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Started by shankle, September 10, 2014, 08:40:26 PM

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The following would help guys like me that are struggling to convert
their programs to GoAsm:

        Ptmem   dq  0     ; pointer

        Then  for whatever reason I make the following error:
          mov ebx,[Ptrmem]
        The compiler does not catch this and for me it would be so nice
        if it did. Most of my errors are caused by this situation.
       Thanks for GoAsm.....


Ptmem is a 64-bit variable and you are trying to load its value in a 32-bit register. Try this:

mov ebx, D[Ptrmem]

EC coder


Thank you for responding.
BUT you miss interpreted my message.
I know that rbx should be used with a DQ Ptrmem.
But in the conversion process to many changes have to be made
and I have a bad habit of missing this one.
If the compiler caught it I would have less trouble.


Sometimes it's convenient to read a part of a variable.
Maybe it could be a warning rather than an error, and one that you would explicitly turn on by some flag in the command line if you needed it.

But I suspect implementing such type checking will be quite a job. See what Jeremy wrote in the help file on this:
Why GoAsm does not type or parameter check

After some thought I decided that GoAsm ought not to type or parameter check. This, I believe, reduces the size of the source script enormously, and adds to its flexibility and readability. I have concluded that even basic type checking in assembler programming for Windows is not at all essential, and is more trouble than it is worth.
Let me explain.
In type checking the Assembler must check that references to areas of memory are made with the correct size and type of data to suit what the area of memory is intended to be used for. This is achieved through a two-stage process. Firstly when the area of memory is declared the programmer must allocate it a certain "type". Then when the area of memory is used, the programmer has again to state the type of memory intended to be used. If there is a mismatch the assembler or compiler will show an error.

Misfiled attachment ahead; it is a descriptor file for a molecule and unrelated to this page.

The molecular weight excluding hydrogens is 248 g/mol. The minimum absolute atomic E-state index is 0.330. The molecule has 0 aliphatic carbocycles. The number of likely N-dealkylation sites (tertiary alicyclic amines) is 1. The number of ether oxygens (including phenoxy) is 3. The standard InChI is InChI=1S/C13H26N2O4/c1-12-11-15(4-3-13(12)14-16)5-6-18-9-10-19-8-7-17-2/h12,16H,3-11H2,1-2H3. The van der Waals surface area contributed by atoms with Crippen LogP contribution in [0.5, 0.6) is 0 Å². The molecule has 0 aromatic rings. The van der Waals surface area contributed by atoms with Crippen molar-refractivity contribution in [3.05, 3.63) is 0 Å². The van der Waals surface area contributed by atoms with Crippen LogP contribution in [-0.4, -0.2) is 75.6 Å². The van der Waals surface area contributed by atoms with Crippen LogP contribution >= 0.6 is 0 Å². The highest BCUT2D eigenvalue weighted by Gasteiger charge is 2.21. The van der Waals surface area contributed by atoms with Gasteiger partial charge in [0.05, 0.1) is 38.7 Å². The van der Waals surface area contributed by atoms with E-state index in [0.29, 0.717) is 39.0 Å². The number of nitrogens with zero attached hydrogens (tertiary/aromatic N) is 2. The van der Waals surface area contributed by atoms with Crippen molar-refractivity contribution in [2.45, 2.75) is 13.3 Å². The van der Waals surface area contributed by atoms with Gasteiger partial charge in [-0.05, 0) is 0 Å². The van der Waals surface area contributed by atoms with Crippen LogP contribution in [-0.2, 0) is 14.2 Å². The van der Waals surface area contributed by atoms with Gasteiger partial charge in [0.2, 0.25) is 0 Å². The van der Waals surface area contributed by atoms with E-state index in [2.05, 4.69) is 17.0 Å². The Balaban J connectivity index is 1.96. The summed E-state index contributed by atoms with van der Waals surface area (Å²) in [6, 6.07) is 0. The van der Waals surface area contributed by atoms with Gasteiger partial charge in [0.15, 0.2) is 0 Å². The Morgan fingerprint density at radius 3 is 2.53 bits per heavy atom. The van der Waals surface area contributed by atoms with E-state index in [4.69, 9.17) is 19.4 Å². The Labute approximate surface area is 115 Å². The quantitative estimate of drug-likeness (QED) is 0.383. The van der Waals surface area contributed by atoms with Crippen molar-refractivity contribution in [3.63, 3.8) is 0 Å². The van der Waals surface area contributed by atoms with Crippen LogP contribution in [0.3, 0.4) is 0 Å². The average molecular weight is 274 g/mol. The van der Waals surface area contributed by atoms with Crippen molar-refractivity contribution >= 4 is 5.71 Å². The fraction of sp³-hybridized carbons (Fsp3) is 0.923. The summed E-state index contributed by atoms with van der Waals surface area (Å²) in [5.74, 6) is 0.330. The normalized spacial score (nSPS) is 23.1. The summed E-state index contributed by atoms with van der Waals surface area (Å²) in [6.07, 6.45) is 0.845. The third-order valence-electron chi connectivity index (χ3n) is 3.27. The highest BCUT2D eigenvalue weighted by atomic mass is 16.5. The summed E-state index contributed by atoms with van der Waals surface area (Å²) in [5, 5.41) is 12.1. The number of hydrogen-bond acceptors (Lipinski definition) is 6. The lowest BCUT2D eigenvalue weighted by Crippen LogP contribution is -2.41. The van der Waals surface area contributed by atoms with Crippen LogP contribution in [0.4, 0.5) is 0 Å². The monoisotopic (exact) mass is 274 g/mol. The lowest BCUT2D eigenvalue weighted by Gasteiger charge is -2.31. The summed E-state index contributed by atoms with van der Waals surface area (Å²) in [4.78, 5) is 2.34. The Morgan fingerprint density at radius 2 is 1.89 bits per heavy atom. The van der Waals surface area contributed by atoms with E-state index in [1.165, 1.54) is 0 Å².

Some assemblers, like NASM, do no type checking at all. Others, like A386, do only basic type checking based on the byte, word, dword, qword and tword types. MASM and TASM, like "C", allow you to specify your own types using TYPEDEF and then type-check based on those specified types.
Parameter checking checks that the correct number of parameters are passed to an API and also type checks the parameters. Most assemblers do not parameter check but MASM permits parameter checking when the INVOKE pseudo mnemonic is used.
The overheads required to achieve full type and parameter checking like a "C" compiler are enormous. Just look through a Windows header file and see the long lists of various types allocated to various structures and to the parameters of APIs. Then look at the efforts of the programmer which are required in the source script to ensure that no error is thrown up by the assembler or compiler.

I decided to follow the NASM example and not even offer basic type checking as A386 provides. I have used A386 over many years and have enjoyed its clean syntax, but I have only found its basic type checking a hindrance when programming for Windows. This is because there are often occasions when you want to write to data, or read from data using a different size of data than used to declare the data in the first place.

As for parameter checking, again I have not even tried to offer this since in my view it unnecessarily complicates things. It again requires enormous lists of APIs and parameters to be provided to the assembler or compiler so that it can check that these match what you are giving the API. Miss one and your program does not compile.


Hi shankle,

Sorry! Yes, I miss interpreted your message.
EC coder


Thank you Yuri,
Guess I will have to be a lot more careful. I now see why it is not done.
So I consider this thread closed.